The Problem of Dukkha
This blog will be about dukkha, and the end of dukkha. Dukkha is a pali word which has been translated as ‘suffering’, ‘insufficiency’, ‘pain’, ‘unsatisfactoriness’, and ‘dissatisfaction’. It includes all those things and more. Dukkha is that to which all problems can be simplified, and our attempts to solve it are written in the stories of our lives.
One can get a good sense of the meaning of dukkha through the frame of evolutionary psychology. What kind of mind will natural selection pressures mould? One which experiences an increase in reproductive fitness, that is, getting more food, rest, sex, social esteem, and so on, as pleasurable, and one which is attracted to such sources of pleasure. So far so good.
A preoccupation with pleasure, at least given enough resources, should be a recipe for creatures which live a pretty fun life. But note that evolution will select for creatures that are motivated by pleasure, not ones that necessarily experience a lot of it.
If Jeff Bridges’ ‘The Dude’ was incarnate on the primordial plains of Africa, mooching around in leopard skin sandals, sipping the closest thing to a white russian available in paleolithic times, and generally enjoying life, he probably would not have survived very long. A mind prone to contentment will be selected against for the straightforward reason that if a creature is content, it means that it isn’t incentivised to engage in the means of ensuring that its genes get passed on, and passed on as much as possible. And not only will selection pressures punish contentment; they will optimise for its opposite: a psychological itch to seek sources of pleasure and escape sources of displeasure, a brief burst of reinforcement, followed by the rapid return of the itch.
The result is that, even as I sit on a comfy sofa, on a beautiful day, in my warm, clean flat, free from fears of disease or attack from rival tribes, listening to beautiful music with a cup of tea and a slice of toast, I have an uncomfortably strong urge to check my phone. Not long ago, all the wealth in the world would not have been enough to buy these luxuries, yet here I sit, feeling as though they are not quite enough.
Now I’m not moralising about ingratitude, or trying to claim that it’s impossible to be happier. People live much happier lives than they used to because of our extraordinary progress in inventing stuff like vaccines for not getting polio, industry for not dying of starvation, and electricity for sharing memes. We have learned to play the game well, but we are still playing by the rules set by evolution, and so what happiness is available to us is still available only through the drip-feed of appeasing cravings.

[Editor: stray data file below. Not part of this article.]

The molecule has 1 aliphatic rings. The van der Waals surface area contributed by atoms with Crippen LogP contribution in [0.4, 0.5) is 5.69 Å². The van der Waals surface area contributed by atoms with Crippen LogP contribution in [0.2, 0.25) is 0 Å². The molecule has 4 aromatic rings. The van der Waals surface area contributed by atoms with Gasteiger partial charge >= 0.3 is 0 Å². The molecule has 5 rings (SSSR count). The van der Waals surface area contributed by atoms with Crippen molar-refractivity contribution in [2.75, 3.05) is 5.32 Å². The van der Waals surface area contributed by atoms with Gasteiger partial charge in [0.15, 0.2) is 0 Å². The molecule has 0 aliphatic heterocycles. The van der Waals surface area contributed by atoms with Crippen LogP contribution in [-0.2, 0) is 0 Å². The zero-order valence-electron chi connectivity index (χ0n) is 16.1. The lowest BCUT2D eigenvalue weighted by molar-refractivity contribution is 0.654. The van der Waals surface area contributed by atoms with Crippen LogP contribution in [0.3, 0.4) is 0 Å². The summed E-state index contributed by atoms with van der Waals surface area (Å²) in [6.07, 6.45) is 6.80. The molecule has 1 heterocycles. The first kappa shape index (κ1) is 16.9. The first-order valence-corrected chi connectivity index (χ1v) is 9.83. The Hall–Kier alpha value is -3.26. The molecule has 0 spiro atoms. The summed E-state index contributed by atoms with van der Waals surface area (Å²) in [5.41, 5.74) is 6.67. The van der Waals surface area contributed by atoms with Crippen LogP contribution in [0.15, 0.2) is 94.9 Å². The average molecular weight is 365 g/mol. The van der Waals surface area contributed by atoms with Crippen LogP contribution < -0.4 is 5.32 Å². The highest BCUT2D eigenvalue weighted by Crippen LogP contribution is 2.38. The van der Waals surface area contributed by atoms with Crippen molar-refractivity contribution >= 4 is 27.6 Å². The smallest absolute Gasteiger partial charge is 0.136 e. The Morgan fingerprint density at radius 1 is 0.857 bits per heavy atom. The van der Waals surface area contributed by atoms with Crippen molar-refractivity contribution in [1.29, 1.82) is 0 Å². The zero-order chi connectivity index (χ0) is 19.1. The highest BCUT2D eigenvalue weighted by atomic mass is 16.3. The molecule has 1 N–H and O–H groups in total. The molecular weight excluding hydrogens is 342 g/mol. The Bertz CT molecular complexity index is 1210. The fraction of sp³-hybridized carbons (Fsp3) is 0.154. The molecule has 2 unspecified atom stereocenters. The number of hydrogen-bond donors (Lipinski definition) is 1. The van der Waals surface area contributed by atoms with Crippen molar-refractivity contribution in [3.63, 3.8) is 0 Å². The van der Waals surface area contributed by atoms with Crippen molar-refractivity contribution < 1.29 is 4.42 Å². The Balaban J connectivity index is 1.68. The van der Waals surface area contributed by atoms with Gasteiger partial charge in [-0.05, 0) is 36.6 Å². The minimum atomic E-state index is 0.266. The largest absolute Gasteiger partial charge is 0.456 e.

When I do start to scroll through memes, the itch goes away for a while, but it’s not long before another arises. There is no such thing as a scritch so scratchy that the itch goes away forever; why would there be? From the point of view of your genes, it is always better to be searching for more. The pali word “tanha” names this insatiable itch. Tanha is the persistent craving for experience to be other than how it is. Dukkha is the persistent lack of satisfaction that results from it.
Most people live as if there were no other way to play the game of life than to satiate as many instances of tanha as soon as possible for pleasure, comfort, entertainment, companionship, and success (and of course, avoid their opposites). Genuine, final satisfaction seems always to be just over the next horizon, and we live with this feeling for decades without seeing through the illusion. Considering how deeply programmed into our genome it is to act as if this were the only way to be happy, it isn’t surprising that this should be so. But aren’t we rational creatures, for heaven’s sake? What keeps us so hopelessly spellbound by this illusion?
The Grip of Craving
Philosopher José Ortega y Gasset wrote: “Tell me to what you pay attention, and I will tell you who you are”. In fact, attention, thought, and intention all have a reciprocal relationship, and are densely interconnected. For instance, thinking angry thoughts will lead to more aggressive intentions (and thereby actions), which will train one’s attention more to notice and emphasise potential slights, which will lead back to more angry thoughts, and so on. Gasset could have written “Tell me to what you pay attention, what you think, and what intentions you act upon, and I will tell you who you are”, but he would probably have been quoted less often.
These things determine almost everything about you: from your character, life decisions, and the quality of your relationships, to your moment-to-moment behaviour, mood, and perceptions – even the amount of pain you experience. It determines who you are; what kind of mind you shape for yourself. Dr. Dan Siegel puts it this way: “Where attention goes, energy flows, and neural connection grows”. For most people most of the time, attention, thought, and intention are utterly in the grasp of tanha, and for this reason, the reach of tanha in our lives is hard to overstate.
When people first learn to meditate – which consists of simply paying attention to the sensations of breathing for a period of time, they often think that they are spending the vast majority of the time focused on the breath, with only short periods of mind-wandering. In fact, the opposite is true: almost the entire time is spent lost in thought. Eventually one notices this: a realisation traditionally referred to as ‘seeing the waterfall’. Sam Harris describes the realisation: “it’s like having some maniac walk through the front door of your house, follow you from room to room, and refuse to stop talking”.